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I have computed the IV estimate and the standard error of the IV estimate. Why do I care about its standard error?

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    $\begingroup$ Please be more specific. There are a lot of reasons why should you care about standard errors of the estimates. These reasons are covered in standard stats textbooks. $\endgroup$
    – mpiktas
    Mar 12 '14 at 12:01
  • $\begingroup$ That is all I have. I can't compute anything else. The professor asked us to do this for the homework. We used the delta method to derive its standard error. I don't know what else I can give you. Now I'm writing a research paper and I'm thinking I should leave out the standard errors because it doesn't say to mention it in the prompt. Though, it says to compute the IV estimate. $\endgroup$
    – user66800
    Mar 12 '14 at 13:46
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    $\begingroup$ If this is concerning the homework assignment, then please use self-study tag. We encourage such questions in this site, but you must be specific. I.e. you must explain the assignment, tell us what you did and where have you stuck. You do not need to tell all the specifics however. Giving a good question is not easy, but the effort usualy pays off. $\endgroup$
    – mpiktas
    Mar 12 '14 at 14:01
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    $\begingroup$ This seems like a reasonable, if very basic, question to me. Even if it is HW, the answer is in any stats textbook; reading it here wouldn't be any different from reading it there. I just don't see a need for 6 downvotes, or that it needs to be closed. $\endgroup$ Mar 12 '14 at 16:31
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    $\begingroup$ The downvotes are merited in the sense that this question shows no research and provides no useful context. It is nevertheless an interesting and even provocative and important question, so I join @gung in suggesting that it needs no additional downvotes or close votes. It only needs some thoughtful clear answers. $\endgroup$
    – whuber
    Mar 12 '14 at 16:35
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By "IV", I will assume you mean independent variable, but it is worth spelling these things out as they can stand for various things in various contexts; for example "IV" can stand for instrumental variable. Furthermore, by "computed the IV estimate", I assume you mean that you estimated the coefficient in a standard (ordinary least squares) simple regression model, or something comparable (n.b., many basic analyses, such as $t$-tests and ANOVAs are special cases of regression models, see here: How are regression, the t-test, and the ANOVA all versions of the general linear model).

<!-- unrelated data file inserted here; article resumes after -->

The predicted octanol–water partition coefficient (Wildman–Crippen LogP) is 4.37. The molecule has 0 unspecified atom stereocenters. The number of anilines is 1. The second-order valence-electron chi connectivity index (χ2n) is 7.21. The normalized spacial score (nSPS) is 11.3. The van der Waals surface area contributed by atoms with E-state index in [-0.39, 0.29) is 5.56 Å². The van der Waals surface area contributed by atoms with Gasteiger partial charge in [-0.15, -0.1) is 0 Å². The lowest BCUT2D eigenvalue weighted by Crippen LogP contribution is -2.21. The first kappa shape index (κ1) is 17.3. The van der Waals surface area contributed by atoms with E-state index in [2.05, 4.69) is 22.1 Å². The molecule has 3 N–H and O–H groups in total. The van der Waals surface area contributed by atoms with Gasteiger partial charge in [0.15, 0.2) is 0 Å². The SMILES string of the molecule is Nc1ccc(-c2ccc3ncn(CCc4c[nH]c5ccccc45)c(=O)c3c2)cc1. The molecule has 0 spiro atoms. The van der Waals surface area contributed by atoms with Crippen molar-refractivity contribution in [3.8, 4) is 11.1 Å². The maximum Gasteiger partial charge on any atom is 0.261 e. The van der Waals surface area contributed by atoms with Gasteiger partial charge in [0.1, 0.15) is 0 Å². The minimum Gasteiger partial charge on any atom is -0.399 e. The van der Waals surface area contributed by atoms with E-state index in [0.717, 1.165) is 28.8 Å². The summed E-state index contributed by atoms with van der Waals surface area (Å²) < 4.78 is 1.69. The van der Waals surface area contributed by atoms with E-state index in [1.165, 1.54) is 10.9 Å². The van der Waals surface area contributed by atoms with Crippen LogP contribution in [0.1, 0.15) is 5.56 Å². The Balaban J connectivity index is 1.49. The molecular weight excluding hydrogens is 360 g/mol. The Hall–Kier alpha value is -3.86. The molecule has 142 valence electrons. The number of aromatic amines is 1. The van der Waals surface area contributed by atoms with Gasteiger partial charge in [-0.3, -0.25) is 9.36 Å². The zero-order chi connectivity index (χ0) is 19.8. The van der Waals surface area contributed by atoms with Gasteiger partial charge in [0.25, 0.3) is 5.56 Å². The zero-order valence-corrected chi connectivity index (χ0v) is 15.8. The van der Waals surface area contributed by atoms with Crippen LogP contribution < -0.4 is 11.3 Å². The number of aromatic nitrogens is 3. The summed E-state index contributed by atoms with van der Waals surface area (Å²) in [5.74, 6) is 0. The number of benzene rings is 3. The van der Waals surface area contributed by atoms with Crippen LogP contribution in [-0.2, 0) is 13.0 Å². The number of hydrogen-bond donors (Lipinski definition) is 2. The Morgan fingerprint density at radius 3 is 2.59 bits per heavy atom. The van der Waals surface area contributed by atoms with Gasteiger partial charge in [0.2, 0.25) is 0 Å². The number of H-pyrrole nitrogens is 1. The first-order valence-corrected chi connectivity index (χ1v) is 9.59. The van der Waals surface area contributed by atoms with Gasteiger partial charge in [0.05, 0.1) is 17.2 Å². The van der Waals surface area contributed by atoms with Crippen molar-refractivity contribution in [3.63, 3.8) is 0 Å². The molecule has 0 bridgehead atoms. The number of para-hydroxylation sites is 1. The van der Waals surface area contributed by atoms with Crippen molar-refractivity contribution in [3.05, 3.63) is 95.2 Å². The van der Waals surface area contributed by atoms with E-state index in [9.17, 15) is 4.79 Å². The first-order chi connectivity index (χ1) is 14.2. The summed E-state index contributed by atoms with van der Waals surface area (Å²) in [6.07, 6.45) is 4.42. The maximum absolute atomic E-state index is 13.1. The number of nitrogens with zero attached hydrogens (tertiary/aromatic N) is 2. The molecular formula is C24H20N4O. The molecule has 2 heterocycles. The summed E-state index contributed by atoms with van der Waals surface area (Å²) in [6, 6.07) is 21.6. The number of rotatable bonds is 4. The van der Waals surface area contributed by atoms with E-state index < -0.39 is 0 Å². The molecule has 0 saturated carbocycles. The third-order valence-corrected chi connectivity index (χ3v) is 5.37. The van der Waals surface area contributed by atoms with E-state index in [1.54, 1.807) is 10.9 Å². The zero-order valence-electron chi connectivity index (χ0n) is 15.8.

So, why do you need the standard error (SE) of your estimate? Well, you don't necessarily need the standard error of your estimate. The estimate gives you the slope of the best fitting line in a regression model, or perhaps the mean of a category in simpler situation. That may be all you need in some cases, and if so, it is perfectly reasonable to stop there.

However, you may want to know the standard error as well. The standard error provides some information about the uncertainty of your estimate. That is, how much on average will the estimate bounce around from one study to the next if you were to re-run your study from scratch, gathering the same amount and type of data in the same way.

Knowing the SE makes statistical inference possible. That is, you can test if your estimate is sufficiently far from some reference (null) value, often 0, that you might conclude it is not reasonable to believe that the data actually came from a population where the reference value was the true value.

It is worth bearing in mind that the SE relies much more strongly on assumptions than the estimate itself does. The estimate, if it is a slope for a regression line, only relies on the assumption that the model's functional form is correctly specified (e.g., the true data generating process is a straight line). If the estimate is a simple group mean, it doesn't even assume that. On the other hand, the standard error also relies on the assumptions that the data are independent, that the variance is constant, and that the conditional distribution of the data on the model is truly normal (or that it is close enough to normal that the Central Limit Theorem will allow sufficient convergence of the sampling distribution to normality given the amount of data you have). These assumptions are more restrictive, and need to be checked in order to ensure the validity of your SE. (Note that there do exist 'robust' SE's for various situations in which the above assumptions do not hold, such as the sandwich estimator for the SE.)

To learn more about standard errors, it may help you to read my answers here: How to interpret coefficient standard errors in linear regression?, and here: How does the standard error work?

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